n304 fluid & electrolytes

  1. why are children more susceptible to f/e imbalance?
    • higher portion of water content
    • inable to shiver or sweat
    • greater proportion of fluid in teh ECF
    • higher metabolic rate
    • immature kidneys and GFR
  2. urine output in infants?
    1 - 2 ml/kg/hr
  3. anterior fontanel palpable up until what age?
    16 - 18 months
  4. why does tachypnea increase fluid needs?
    insensible loss via lungs
  5. heart failure, renal failure, increased ICP, inappropriate secretion of ADH... fluid needs?
    less than average.  fluid restriction.
  6. why is urinalysis ineffective in determining F/E balance?
    infants cannot concentrate urine appropriately
  7. K+
    • intracellular.
    • 3.5 - 5
  8. Na+
  9. Cl -
    follows sodium - extracellular
  10. K+ affected by what?
    intenstinal losses.  diarrhea, NG drng, vomiting
  11. when do you NOT give K+ to a child?
    if they are not urinating
  12. causes of hypokalemia?
    diuretics, meds, CHF, GI losses, nephrotic syndrome
  13. causes of hyperkalemia?
    hemolysis, reduced kidney fx, acidosis, blood transfusions
  14. danger of hyperkalemia?
    cardiac symptoms, possible cardiac arrest
  15. what serum replacement should never be pushed IV?
  16. treatments for hypo/hyperkalemia?
    • hypo - replacement
    • hyper - diuretics, regular IVF (increased extracellular volume)
  17. most abundant electrolyte in ECF? levels?
    • Na+
    • 130 - 145
  18. hyponatremia? causes?
    • < 130
    • water moves from intra to extracellular, dilutes ECF, decreased Na+
    • most common cause: dilute formula
  19. hypernatremia? causes? 
  20. calcium normal values
    8.5 - 11
  21. hypocalcemia?  causes?
    • decreased intake/absorption, increased excretion
    • causes: inadequate diet, vit D deficiency, cow's milk given inappropriately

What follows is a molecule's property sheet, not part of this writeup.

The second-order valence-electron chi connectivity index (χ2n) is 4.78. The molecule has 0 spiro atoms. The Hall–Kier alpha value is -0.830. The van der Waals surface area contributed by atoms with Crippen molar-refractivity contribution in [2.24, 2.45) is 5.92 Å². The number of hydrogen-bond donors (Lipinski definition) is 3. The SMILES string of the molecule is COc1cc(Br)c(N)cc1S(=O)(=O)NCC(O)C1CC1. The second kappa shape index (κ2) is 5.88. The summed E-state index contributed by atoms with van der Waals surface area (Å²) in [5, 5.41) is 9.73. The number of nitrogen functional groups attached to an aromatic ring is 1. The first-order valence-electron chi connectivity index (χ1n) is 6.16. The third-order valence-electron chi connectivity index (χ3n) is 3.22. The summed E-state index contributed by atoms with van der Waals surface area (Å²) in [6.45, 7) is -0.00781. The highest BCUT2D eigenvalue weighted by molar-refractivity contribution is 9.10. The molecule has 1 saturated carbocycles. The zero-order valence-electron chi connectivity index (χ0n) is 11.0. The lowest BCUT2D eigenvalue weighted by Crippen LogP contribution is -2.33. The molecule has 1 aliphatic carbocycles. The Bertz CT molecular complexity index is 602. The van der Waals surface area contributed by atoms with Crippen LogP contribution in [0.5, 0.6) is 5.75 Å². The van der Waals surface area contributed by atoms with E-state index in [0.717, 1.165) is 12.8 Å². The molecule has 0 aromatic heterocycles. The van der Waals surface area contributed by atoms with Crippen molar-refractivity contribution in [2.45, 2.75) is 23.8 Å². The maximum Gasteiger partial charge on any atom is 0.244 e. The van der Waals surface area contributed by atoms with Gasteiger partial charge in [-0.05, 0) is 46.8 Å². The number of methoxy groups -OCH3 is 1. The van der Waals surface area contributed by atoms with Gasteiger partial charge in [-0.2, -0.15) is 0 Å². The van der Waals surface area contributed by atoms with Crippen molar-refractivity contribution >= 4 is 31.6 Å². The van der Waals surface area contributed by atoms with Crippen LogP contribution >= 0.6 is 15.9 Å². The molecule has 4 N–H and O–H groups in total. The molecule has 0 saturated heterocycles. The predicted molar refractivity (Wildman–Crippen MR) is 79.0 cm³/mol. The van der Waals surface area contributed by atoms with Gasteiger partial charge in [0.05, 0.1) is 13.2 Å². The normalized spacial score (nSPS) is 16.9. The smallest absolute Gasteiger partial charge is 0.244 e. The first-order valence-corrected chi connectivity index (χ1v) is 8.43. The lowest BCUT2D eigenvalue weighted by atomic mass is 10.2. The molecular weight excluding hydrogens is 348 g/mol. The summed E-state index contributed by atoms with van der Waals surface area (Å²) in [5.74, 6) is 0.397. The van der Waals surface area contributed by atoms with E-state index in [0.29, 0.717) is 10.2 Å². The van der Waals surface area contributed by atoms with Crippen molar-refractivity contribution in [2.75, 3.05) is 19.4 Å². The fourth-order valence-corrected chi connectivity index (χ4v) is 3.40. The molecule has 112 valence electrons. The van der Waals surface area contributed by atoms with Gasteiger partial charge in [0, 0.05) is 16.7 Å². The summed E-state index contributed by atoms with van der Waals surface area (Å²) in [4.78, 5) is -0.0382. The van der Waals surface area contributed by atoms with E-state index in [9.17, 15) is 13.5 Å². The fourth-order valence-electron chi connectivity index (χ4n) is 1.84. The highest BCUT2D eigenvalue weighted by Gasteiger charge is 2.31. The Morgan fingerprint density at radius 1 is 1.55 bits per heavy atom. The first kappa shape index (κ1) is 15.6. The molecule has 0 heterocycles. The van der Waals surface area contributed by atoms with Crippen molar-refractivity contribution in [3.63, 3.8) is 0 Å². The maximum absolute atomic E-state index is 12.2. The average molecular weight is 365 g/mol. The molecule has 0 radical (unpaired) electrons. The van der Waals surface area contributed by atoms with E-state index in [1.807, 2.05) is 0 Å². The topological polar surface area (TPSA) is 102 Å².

22. hypercalcemia?  causes?
    increased absorption or intake, shift from bones to ECF, decreased excretion
  23. treatment for hypo/hyper calcemia?
    • hypo: oral or IV calcium gluc
    • hyper: increased fluids, lasix
  24. glucose needs of infants?
    higher than adults due to higher BMR
  25. acidosis results from
    accumulation of an acid OR a loss of a base
  26. alkalosis results from..
    accumulation of base OR loss of an acid
  27. can evaluate acid-base balance by what tests?
    ABG, electrolytes, protein/albumin, urine pH
  28. components of blood gas?
    • pH, pCO2, paO2, BE, HCO3
    • ph, carbon dioxide, oxygen, base excess, bicarb
  29. normal pH range?
    7.35 - 7.45
  30. three mechanisms that operate to keep pH in normal range?
    • chemical buffers
    • respiratory control of CO2
    • renal regulation of bicarb and secretion of H+ ions
  31. which mechanism usually used first in children to regulate ph?
  32. chemical buffers used for ph maintenance?
    bicarb, proteins
  33. respiratory acidosis?
    • pH < 7.35
    • high CO2
  34. respiratory alkalosis
    • high pH, low CO2.
    • over-ventilating.
  35. metabolic acidosis